notice, in accordance with La. R.S. 15:501(B). It is a reasonable restriction imposed on Defendant's assertion of his confrontation rights to require Defendant to file his [2014-0579 La.App. 4 Cir. 12] demand for the criminalist's testimony after the State had provided its notice of intent. Defendant did not properly invoke his right to demand the testimony of Analyst William Giblin as contemplated by La. R.S. 15:501.[9]

Defendant also failed to comply with the service requirement in La. R.S. 15:501(C). There is no evidence in the record that the defense actually served the demand for the analyst's testimony upon the district attorney. Although La. R.S. 15:501(A) only requires the party seeking to introduce a certificate of analysis to " give written notice of intent to offer proof by certificate" to the opposing party, La. R.S. 15:501(C) specifically requires that the corresponding " [d]emand for the testimony of the person making the examination or analysis shall be filed and served by the counsel for the defendant, within thirty days of the receipt of the notice. . ." (emphasis added). The Louisiana Supreme Court in Simmons noted that a written demand for testimony of an analyst must be " filed in court and served on the district attorney." Simmons, 2011-1280, p. 3, 78 So.3d at 744. The record indicates that on March 29, 2012, Defendant's demand for testimony was filed in court; however, there is no evidence in the record of proper service upon the State. Defense counsel's certification made on the demand for testimony merely indicates that he forwarded the demand to the State " by facsimile and/or by email and/or by hand delivery and/or by duly placing a copy of same in the United States mail, postage prepaid and properly addressed" on March 28, 2012. Defendant failed to produce any evidence that the State was properly served with a demand for testimony as contemplated by La. R.S. 15:501(C).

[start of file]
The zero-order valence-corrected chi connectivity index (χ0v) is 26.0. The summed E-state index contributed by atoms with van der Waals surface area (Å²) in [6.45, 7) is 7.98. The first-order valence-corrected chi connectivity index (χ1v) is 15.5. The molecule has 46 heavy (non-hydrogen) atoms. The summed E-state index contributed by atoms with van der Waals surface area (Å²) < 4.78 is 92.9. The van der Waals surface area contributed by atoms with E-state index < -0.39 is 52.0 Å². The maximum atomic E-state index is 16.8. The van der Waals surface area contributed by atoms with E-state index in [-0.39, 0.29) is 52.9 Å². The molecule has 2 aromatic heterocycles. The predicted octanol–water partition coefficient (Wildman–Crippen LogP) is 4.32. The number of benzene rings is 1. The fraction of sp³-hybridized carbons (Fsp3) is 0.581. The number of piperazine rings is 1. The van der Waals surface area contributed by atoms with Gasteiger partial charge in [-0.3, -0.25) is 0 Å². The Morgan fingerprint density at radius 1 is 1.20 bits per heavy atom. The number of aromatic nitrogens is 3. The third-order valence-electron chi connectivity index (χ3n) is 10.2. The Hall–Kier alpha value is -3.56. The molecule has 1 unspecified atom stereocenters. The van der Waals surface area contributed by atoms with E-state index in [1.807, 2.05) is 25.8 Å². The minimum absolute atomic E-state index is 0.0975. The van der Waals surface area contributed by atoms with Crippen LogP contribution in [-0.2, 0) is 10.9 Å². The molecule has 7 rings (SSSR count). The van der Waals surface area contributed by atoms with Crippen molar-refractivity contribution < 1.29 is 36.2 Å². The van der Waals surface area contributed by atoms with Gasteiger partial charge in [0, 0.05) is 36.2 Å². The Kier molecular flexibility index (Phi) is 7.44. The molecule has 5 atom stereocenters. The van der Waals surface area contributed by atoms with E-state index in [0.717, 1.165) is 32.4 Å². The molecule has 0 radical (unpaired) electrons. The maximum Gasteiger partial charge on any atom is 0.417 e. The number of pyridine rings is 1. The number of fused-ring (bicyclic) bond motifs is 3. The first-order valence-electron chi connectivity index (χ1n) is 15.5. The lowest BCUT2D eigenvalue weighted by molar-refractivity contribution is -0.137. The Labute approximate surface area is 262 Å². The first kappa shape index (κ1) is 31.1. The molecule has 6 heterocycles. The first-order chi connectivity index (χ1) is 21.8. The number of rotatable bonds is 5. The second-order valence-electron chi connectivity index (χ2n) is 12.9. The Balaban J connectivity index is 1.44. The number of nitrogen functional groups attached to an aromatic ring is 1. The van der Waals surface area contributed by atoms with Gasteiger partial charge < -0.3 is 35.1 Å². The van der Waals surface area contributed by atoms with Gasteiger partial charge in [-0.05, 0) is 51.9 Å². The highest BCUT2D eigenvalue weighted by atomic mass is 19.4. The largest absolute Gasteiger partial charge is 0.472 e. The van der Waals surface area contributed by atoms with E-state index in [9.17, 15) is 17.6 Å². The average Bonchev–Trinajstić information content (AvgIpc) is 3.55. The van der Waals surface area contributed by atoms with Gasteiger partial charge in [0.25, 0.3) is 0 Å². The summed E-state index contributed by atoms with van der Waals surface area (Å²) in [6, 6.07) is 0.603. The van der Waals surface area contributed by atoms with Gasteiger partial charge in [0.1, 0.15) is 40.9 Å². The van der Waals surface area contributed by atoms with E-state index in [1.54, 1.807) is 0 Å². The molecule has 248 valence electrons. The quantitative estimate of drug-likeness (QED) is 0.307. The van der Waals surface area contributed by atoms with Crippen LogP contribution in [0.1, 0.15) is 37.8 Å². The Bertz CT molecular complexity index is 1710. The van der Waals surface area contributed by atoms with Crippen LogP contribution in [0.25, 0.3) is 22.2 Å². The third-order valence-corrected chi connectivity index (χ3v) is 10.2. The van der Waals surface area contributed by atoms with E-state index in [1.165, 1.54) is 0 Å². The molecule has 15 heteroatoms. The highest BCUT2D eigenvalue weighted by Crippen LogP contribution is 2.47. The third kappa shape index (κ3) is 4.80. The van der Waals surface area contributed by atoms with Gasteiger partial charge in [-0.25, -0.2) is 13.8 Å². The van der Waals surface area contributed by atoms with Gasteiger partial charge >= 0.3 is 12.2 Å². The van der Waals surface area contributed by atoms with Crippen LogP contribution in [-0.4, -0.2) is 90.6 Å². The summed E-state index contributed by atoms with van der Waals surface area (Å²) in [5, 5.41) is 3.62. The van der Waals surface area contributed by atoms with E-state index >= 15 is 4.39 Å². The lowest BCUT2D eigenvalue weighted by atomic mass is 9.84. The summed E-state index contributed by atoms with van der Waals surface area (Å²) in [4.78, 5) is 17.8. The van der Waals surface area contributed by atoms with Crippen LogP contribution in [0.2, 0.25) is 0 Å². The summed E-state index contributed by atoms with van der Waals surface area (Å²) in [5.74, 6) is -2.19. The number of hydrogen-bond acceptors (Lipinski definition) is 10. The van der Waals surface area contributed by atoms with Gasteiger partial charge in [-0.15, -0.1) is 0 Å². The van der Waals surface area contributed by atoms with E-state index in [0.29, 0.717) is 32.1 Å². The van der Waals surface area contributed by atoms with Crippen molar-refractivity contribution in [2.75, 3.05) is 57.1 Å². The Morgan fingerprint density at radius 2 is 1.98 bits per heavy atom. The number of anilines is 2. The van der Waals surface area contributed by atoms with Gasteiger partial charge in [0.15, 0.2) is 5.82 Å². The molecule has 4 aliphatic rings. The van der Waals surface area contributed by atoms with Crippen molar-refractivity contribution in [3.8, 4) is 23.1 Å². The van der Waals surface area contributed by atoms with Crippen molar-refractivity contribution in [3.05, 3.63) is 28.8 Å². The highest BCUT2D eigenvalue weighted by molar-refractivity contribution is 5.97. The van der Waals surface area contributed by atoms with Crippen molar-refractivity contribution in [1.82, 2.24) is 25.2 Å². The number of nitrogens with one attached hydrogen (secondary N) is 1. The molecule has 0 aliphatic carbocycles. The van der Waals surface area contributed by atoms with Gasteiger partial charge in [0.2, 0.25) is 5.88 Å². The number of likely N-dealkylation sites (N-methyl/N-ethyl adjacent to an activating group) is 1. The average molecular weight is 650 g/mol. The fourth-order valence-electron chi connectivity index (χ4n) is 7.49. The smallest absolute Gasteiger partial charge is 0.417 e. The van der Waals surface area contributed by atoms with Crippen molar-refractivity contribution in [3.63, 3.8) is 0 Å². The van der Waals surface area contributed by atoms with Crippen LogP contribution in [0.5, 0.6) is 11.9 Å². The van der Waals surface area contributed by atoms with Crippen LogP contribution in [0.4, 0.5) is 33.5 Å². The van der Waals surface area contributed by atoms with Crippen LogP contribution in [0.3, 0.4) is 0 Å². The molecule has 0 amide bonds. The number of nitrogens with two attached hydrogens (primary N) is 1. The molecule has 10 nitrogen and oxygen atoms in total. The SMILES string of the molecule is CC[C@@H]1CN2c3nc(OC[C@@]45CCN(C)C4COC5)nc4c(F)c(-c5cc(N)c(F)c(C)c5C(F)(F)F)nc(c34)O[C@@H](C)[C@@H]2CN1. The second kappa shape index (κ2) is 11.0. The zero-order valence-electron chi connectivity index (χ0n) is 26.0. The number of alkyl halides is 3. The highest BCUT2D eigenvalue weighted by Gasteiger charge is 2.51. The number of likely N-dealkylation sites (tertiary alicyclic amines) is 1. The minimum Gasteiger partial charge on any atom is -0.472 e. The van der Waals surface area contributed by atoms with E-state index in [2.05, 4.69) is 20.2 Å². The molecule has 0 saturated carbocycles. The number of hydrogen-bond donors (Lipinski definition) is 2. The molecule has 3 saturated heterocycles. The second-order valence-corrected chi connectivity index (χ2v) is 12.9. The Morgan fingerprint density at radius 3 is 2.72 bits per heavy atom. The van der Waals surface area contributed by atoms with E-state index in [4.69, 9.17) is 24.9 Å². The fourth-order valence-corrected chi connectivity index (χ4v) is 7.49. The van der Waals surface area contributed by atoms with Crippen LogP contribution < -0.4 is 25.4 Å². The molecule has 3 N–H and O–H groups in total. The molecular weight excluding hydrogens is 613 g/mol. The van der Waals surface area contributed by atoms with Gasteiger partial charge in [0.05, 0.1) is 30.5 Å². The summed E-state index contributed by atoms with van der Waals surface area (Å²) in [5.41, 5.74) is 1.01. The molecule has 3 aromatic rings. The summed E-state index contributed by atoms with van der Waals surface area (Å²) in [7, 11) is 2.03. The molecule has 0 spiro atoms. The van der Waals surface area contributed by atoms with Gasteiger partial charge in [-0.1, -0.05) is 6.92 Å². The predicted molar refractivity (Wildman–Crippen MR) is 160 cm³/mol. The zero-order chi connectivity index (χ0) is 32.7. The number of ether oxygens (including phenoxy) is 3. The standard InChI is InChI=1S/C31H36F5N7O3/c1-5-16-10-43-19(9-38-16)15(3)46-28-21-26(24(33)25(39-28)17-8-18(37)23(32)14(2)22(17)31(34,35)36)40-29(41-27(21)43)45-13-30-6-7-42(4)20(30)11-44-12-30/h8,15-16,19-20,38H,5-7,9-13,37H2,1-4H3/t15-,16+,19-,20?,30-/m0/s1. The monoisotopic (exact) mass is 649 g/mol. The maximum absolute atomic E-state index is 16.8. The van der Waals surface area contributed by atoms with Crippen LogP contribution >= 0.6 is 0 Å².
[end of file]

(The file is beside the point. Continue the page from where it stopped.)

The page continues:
[2014-0579 La.App. 4 Cir. 13] Thus, Defendant waived his Sixth Amendment right of confrontation by failing to comply with the time limits and service requirement set forth in Louisiana's notice-and-demand statutes.